In fact, the Russian language is the most geographically widespread in all of Eurasia and the most widely spoken of the Slavic languages. It is also one of the six official languages of the United Nations. Furthermore, Russian is still growing as the world becomes more universal. Over 38 million people are learning Russian around the world! But how did this happen? Let’s travel back to the origin of the Russian language to find out.
Russian Language Origin
The Russian language origin dates back to the 14th century. Before this time, people in what is now modern-day Russian weren’t speaking Russian – they were speaking Old East Slavic. This is the closest documented relative to Russian used by the East Slavic tribes for centuries. The dialect spoken in the region was Old Church Slavonic, which evolved into Church Slavonic.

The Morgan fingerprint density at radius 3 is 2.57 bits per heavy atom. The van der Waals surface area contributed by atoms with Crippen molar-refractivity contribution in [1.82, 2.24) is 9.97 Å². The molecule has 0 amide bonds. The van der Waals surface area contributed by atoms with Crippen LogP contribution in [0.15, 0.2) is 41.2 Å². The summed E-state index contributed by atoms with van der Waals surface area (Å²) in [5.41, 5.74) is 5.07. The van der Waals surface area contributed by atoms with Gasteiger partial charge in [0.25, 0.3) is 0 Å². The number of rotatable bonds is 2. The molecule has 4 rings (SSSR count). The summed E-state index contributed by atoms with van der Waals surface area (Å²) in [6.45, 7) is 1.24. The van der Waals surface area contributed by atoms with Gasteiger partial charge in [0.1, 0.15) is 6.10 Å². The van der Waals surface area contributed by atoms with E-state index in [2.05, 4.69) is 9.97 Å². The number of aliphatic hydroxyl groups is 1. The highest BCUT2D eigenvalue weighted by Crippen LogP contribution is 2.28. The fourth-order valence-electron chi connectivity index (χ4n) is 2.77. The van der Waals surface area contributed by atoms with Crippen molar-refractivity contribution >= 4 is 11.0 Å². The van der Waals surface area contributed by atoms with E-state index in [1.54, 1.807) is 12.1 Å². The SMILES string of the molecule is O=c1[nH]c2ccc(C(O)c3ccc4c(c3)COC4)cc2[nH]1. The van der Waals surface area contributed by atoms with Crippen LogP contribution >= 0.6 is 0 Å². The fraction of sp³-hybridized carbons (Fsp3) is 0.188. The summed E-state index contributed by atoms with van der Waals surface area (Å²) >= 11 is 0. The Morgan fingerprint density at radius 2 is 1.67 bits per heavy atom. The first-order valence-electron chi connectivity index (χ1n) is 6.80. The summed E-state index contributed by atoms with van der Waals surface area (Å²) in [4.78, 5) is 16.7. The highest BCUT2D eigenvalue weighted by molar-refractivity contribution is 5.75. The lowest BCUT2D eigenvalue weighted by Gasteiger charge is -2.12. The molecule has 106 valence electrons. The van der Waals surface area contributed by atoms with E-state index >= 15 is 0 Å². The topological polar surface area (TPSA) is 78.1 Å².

Church Slavonic became the dominant literary language used for religious texts. It remained the official language in Russian until the 18th century, despite the Russian language emerging by the late 1500s. Russian was characterised by a significantly expanded vocabulary, adopting words from Polish and German. Several native words also replaced words inherited from Slavic ancestors.
The political reforms of Peter the Great in the 18th century marked another turning point in the history of the Russian language. The Russian alphabet was reformed, and blocks of vocabulary were integrated into the language from Western Europe. There were also attempts to make a new literary language that compromised between Church Slavonic and Western European languages.